All this raises a few questions:

  • What have we to show for this 8.9 percentage point increase in the size of government?
  • Do the liberals really want to return to the Clinton day? Are the liberals willing to reduce government spending by 21.9% (9.6% of GDP)?
  • Will conservatives trade a tax increase equal to 4.8% of GDP in exchange for cuts to government equal to 9.6%?

As for me, I’d gladly trade the tax increase for smaller government because we are already paying for the tax increase. To fund our budget deficit, government is issuing debt and printing money. Instead of charging us taxes, they are devaluing the Dollar. Instead of paying for our large government through taxation, we are paying for it with reduced value of our wealth and increasing foreign ownership of our country. Therefore, taxes are much less important than government spending. So yes, I’d certainly support an increase in taxes equivalent to 4.8% of GDP IF AND ONLY IF we reduce government spending by 9.6%, returning us to those much hallowed days of the Clinton Presidency and Contract With America Congress.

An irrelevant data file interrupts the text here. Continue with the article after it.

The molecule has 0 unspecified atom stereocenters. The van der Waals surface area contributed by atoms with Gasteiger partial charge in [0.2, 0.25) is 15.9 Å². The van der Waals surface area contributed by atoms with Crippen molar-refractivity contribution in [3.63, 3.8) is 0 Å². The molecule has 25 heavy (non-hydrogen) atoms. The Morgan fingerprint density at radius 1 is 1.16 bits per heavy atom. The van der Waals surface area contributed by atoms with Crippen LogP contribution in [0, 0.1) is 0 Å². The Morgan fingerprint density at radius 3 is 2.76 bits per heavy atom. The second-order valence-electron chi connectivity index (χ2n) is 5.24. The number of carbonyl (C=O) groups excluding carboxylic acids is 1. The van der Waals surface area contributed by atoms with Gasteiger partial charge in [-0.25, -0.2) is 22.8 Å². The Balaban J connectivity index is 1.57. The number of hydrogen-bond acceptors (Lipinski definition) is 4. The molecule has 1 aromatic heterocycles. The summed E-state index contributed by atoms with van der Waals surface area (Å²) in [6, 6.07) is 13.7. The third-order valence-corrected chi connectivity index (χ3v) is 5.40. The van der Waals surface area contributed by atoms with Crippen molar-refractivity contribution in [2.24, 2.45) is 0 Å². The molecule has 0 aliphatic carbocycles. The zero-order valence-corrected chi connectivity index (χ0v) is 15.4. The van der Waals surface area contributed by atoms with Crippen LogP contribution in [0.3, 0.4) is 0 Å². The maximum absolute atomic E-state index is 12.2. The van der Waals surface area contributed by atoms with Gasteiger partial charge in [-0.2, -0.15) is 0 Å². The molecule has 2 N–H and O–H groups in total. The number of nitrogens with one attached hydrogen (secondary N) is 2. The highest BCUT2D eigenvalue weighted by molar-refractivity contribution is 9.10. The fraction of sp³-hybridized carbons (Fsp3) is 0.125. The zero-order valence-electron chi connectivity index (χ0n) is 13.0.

* This does not reflect my opinion of Clinton as a person or his policies. Likewise, much of the above talk of “Clinton years” was the result of general economic trends and the Republican Congress. As always, I am a firm believer that history moves in trends and our leaders reflect those trends. (See my book, The Path to Tyranny. Additionally, I plan to write an entire book on this subject in the future.)